When used in combination with binimetinib, consider cautions, precautions, and contraindications of binimetinib.1

Some adverse effects (e.g., grade 3 or 4 dermatologic reactions) occur less frequently during combination therapy with binimetinib compared to single-agent encorafenib.1

Development of New Primary Malignancies

Cutaneous and noncutaneous malignancies reported in patients receiving combination therapy with encorafenib and binimetinib.1

Cutaneous squamous cell carcinoma (including keratoacanthoma) reported.1 In clinical trials, median time to first appearance of such skin lesions was 5.8 months in patients receiving combination therapy with encorafenib and binimetinib.1

Perform dermatologic evaluations at baseline, every 2 months during therapy, and for up to 6 months following discontinuance of therapy.1 Initiate appropriate therapy and excise suspicious cutaneous lesions for pathologic evaluation.1 Monitor for signs and symptoms of new noncutaneous malignancies.1 If new primary RAS mutation-positive, noncutaneous malignancies develop, permanently discontinue drug.1 (See Dosage Modification For Toxicity under Dosage and Administration.)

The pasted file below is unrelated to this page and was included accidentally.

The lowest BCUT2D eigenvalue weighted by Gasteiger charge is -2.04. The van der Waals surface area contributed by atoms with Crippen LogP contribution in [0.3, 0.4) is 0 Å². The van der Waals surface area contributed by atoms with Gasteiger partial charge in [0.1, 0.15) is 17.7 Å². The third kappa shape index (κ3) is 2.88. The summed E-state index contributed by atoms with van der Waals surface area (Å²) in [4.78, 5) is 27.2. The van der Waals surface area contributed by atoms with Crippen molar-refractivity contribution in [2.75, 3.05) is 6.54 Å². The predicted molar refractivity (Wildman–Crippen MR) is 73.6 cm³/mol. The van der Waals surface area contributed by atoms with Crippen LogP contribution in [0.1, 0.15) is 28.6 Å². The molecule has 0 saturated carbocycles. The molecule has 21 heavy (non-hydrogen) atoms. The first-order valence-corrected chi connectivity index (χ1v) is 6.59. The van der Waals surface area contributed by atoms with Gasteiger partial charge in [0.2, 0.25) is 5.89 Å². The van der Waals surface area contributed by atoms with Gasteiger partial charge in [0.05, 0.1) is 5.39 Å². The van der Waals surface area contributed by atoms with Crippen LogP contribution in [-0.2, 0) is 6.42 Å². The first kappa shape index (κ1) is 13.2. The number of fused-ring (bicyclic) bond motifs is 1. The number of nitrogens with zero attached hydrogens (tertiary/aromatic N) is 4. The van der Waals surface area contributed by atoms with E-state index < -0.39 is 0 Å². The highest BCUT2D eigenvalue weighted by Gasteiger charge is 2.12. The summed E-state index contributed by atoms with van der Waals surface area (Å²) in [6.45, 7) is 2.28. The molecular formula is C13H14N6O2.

Tumor Promotion in Wild-type BRAF Melanoma

In vitro, paradoxical activation of mitogen-activated protein kinase (MAPK) signaling and increased cell proliferation observed in wild-type BRAF cells exposed to BRAF inhibitors.1

Confirm presence of BRAF V600E or V600K mutation prior to initiation of therapy.1

Hemorrhage

Hemorrhage reported in patients receiving encorafenib in combination with binimetinib.1 Most common hemorrhagic events include GI hemorrhage (e.g., rectal hemorrhage, hematochezia, hemorrhoidal hemorrhage) in patients receiving encorafenib in combination with binimetinib in the COLUMBUS study.1 Fatal intracranial hemorrhage also reported.1